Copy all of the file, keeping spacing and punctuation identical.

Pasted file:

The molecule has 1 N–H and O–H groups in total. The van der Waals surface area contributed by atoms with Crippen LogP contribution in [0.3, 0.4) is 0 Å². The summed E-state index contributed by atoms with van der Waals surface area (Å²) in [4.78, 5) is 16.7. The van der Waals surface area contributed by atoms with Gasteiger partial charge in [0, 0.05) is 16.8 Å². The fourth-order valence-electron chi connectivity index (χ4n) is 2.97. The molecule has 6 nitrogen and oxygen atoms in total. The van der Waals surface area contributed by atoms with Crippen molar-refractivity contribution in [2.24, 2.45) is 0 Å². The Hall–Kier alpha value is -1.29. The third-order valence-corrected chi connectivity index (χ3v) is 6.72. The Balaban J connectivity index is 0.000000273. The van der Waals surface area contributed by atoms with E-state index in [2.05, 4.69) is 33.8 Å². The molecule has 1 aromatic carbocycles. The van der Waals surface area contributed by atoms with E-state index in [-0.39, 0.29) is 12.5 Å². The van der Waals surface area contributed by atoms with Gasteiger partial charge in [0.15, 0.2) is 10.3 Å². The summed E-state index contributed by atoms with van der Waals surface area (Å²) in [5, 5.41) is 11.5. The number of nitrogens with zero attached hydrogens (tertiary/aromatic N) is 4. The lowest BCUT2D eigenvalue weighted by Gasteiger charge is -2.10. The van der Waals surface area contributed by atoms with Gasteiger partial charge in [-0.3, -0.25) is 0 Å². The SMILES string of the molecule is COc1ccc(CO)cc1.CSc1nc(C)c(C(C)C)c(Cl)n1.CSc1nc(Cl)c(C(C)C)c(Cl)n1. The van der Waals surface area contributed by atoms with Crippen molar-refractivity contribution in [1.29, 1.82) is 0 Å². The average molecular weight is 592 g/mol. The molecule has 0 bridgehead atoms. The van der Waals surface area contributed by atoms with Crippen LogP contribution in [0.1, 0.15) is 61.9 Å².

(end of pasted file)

The molecule has 1 N–H and O–H groups in total. The van der Waals surface area contributed by atoms with Crippen LogP contribution in [0.3, 0.4) is 0 Å². The summed E-state index contributed by atoms with van der Waals surface area (Å²) in [4.78, 5) is 16.7. The van der Waals surface area contributed by atoms with Gasteiger partial charge in [0, 0.05) is 16.8 Å². The fourth-order valence-electron chi connectivity index (χ4n) is 2.97. The molecule has 6 nitrogen and oxygen atoms in total. The van der Waals surface area contributed by atoms with Crippen molar-refractivity contribution in [2.24, 2.45) is 0 Å². The Hall–Kier alpha value is -1.29. The third-order valence-corrected chi connectivity index (χ3v) is 6.72. The Balaban J connectivity index is 0.000000273. The van der Waals surface area contributed by atoms with E-state index in [2.05, 4.69) is 33.8 Å². The molecule has 1 aromatic carbocycles. The van der Waals surface area contributed by atoms with E-state index in [-0.39, 0.29) is 12.5 Å². The van der Waals surface area contributed by atoms with Gasteiger partial charge in [0.15, 0.2) is 10.3 Å². The summed E-state index contributed by atoms with van der Waals surface area (Å²) in [5, 5.41) is 11.5. The number of nitrogens with zero attached hydrogens (tertiary/aromatic N) is 4. The lowest BCUT2D eigenvalue weighted by Gasteiger charge is -2.10. The van der Waals surface area contributed by atoms with Gasteiger partial charge in [-0.3, -0.25) is 0 Å². The SMILES string of the molecule is COc1ccc(CO)cc1.CSc1nc(C)c(C(C)C)c(Cl)n1.CSc1nc(Cl)c(C(C)C)c(Cl)n1. The van der Waals surface area contributed by atoms with Crippen molar-refractivity contribution in [1.29, 1.82) is 0 Å². The average molecular weight is 592 g/mol. The molecule has 0 bridgehead atoms. The van der Waals surface area contributed by atoms with Crippen LogP contribution in [0.1, 0.15) is 61.9 Å².